- Episode VI: Luke learns that Leia is his sister, and takes on the task of bringing Darth Vader back from the Dark Side in order to save the Galaxy. Vader saves his son from the Emperor’s evil grip, dying in the process, but his spirit ends up alongside the spirits of Yoda and Obi-Wan. They all live happily ever after …
13. Distress signal at sea : SOS
The combination of three dots – three dashes – three dots, is a Morse signal first introduced by the German government as a standard distress call in 1905. The sequence is remembered as the letters SOS (three dots – pause – three dashes – pause – three dots), although in the emergency signal there is no pause between the dots and dashes, so SOS is in effect only a mnemonic. Similarly, the phrases “Save Our Souls” and “Save Our Ship” are also mnemonics, introduced after the “SOS” signal was adopted.
21. La. or Dak., once : TERR
In the Louisiana Purchase, the US government bought French Louisiana from France. Soon after the purchase was made, the newly acquired land was split into the Orleans Territory (lands south of the 33rd parallel) and the Louisiana Territory (lands north of the 33rd parallel). The Louisiana Territory stretched northwards as far as the Great Lakes, and the seat of government was chosen as the city of St. Louis. Just to confuse everyone (such as foreigners like me), the Orleans Territory was admitted to the Union in 1812 as the State of Louisiana. At the same time, in a measure designed to prevent confusion, the Louisiana Territory was renamed to the Territory of Missouri.
The Dakota Territory was formed in 1861 and ceased to exist with the admission to the Union of the states of North Dakota and South Dakota. The territory was split into two states in 1889 largely due to lobbying by the Republican Party, which enjoyed a lot of support in the Dakota Territory. The admission of two states added to the political power of the party in the US Senate, by adding four safe Republican seats.
22. Disaster relief org. : FEMA
Federal emergency management has been structured for over 200 years, but what we know today as the Federal Emergency Management Agency (FEMA) was created in 1979 in an Executive Order issued by President Jimmy Carter.
25. Titanic rear end : STERN
The RMS Titanic set off on her tragic maiden voyage in 1912, sailing from Southampton, England bound for New York City. Regulations only required that the ship have lifeboat capacity for 1,178 people, even though a full complement of passengers and crew was 3,547. When the order was given to abandon ship, the captain adhered to the traditional protocol of “women and children first”. As a result, only 20% of male passengers survived the disaster, compared to 75% of the female passengers. Perhaps more telling is that 61% of those in first class survived, and only 25% of those in third class. The crew fared even worse though, with only 24% making it.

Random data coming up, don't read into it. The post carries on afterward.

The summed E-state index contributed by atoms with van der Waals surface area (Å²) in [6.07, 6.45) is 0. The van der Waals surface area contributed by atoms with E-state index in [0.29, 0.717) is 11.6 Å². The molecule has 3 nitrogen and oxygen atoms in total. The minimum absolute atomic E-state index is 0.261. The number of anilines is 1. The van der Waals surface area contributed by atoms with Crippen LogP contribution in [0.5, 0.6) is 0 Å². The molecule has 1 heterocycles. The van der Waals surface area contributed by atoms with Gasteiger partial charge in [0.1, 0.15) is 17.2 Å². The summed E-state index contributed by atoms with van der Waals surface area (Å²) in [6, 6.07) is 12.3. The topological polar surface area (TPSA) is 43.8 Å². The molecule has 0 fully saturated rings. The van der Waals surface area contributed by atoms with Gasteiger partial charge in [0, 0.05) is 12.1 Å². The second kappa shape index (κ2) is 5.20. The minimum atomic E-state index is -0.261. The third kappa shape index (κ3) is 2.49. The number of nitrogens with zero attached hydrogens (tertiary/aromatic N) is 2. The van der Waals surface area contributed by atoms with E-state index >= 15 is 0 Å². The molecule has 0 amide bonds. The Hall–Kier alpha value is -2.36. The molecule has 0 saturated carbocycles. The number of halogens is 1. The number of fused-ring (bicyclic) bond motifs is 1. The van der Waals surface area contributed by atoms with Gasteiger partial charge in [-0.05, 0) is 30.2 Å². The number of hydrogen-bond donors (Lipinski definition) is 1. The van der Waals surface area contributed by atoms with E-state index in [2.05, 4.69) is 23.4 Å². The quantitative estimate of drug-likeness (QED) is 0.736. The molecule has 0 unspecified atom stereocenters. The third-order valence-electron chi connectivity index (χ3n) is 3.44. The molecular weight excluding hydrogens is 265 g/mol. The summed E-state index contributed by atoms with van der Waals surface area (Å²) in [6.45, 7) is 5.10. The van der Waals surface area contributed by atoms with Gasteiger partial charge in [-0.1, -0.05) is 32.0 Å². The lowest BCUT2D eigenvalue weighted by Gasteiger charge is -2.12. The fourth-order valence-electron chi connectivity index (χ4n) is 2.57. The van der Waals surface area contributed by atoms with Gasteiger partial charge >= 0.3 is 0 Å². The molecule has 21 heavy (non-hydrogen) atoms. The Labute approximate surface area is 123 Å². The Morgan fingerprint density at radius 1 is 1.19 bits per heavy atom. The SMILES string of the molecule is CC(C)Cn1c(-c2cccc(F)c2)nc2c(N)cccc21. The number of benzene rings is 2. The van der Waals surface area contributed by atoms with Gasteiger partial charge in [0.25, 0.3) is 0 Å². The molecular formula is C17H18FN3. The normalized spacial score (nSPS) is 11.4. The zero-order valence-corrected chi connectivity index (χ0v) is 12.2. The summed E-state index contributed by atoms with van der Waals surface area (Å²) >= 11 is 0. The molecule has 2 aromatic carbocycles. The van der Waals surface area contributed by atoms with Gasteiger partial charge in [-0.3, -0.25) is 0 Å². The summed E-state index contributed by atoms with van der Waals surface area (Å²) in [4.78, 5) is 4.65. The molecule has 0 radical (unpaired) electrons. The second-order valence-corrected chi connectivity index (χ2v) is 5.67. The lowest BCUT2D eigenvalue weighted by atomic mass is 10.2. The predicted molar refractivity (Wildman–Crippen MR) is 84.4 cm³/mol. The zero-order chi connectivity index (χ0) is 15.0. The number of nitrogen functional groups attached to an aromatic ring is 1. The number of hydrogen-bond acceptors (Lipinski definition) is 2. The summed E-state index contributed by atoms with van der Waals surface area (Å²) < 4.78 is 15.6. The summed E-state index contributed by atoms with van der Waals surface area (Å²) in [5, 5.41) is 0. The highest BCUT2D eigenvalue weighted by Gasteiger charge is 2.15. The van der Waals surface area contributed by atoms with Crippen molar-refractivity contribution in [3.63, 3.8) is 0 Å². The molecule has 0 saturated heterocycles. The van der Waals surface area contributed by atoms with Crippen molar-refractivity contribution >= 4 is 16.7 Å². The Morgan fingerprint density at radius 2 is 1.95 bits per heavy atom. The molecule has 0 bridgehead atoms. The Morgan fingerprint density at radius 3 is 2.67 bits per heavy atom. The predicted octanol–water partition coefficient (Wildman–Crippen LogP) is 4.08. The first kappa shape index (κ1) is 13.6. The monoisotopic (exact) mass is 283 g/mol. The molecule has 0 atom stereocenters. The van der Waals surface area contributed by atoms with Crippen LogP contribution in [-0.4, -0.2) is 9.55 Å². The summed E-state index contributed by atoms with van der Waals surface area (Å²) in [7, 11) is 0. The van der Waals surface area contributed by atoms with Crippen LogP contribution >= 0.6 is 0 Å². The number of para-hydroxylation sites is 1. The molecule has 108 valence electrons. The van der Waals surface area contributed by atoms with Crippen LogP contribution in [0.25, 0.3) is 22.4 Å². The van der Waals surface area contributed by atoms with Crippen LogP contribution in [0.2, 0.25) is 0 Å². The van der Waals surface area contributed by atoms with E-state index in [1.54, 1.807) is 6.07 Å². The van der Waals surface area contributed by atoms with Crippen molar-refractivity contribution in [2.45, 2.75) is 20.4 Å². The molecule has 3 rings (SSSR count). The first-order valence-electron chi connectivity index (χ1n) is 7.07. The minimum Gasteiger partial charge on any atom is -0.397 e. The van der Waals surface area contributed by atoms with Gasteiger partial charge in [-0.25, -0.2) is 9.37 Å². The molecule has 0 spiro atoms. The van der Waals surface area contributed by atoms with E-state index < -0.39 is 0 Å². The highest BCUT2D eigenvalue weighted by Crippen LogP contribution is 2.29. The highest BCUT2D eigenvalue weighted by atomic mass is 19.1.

34. Plant responsible for much itching : POISON IVY
Two of the plants that are most painful to humans are poison oak and poison ivy. Poison oak is mainly found west of the Rocky Mountains, and poison ivy to the east.
35. Sitarist Shankar : RAVI
The sitar has been around since the Middle Ages. The sitar is a stringed instrument that is played by plucking, and is used most often in Hindustani classical music. In the West we have been exposed to the instrument largely through the performances of Ravi Shankar and some music by George Harrison of the Beatles, a onetime student of Shankar.
42. Cereal coveted by a silly rabbit : TRIX
Trix is a corn-based breakfast cereal that has been around since 1954, produced by General Mills. Ads for the cereal featured Trix Rabbit, who would try hard to get hold of bowls of the cereal. He would always get caught though, and be admonished with, “Silly rabbit, Trix are for kids!” With 46% sugar content, the rabbit probably wouldn’t have liked it anyway …
45. Seattle football pro : SEAHAWK
The Seattle Seahawks joined the NFL as an expansion team in 1976, along with the Tampa Bay Buccaneers. The Seahawks have enthusiastic fans, often referred to as the “12th man”, a reference to how well their support can buoy the team. The Seahawks fans have twice broken the Guinness World Record for the loudest crowd noise at a sporting event.
49. Wharton’s Frome : ETHAN
“Ethan Frome” is a novel by New York and Massachusetts author Edith Wharton, first published in 1911. Wharton started “Ethan Frome” as a composition in French that she wrote while studying the language in Paris. The novel was adapted into a 1993 film of the same name starring Liam Neeson in the title role, opposite Patricia Arquette.
51. Chihuahua citrus fruit : LIMON
In Spanish, “limón” (lemon) is a “fruta” (fruit).
Chihuahua is a state in northern Mexico that shares a border with Texas and New Mexico. Chihuahua is the largest state in the country, so has the nickname “El Estado Grande”. The state takes its name from the Chihuahuan Desert which lies largely within its borders. The Chihuahua breed of dog takes its name from the state.
57. Leftover bits : ORTS
Orts are small scraps of food left after a meal. “Ort” comes from Middle English, and originally described scraps left by animals.
58. Classic sports cars : GTS
GT stands for “Grand Touring” or “Gran Turismo”.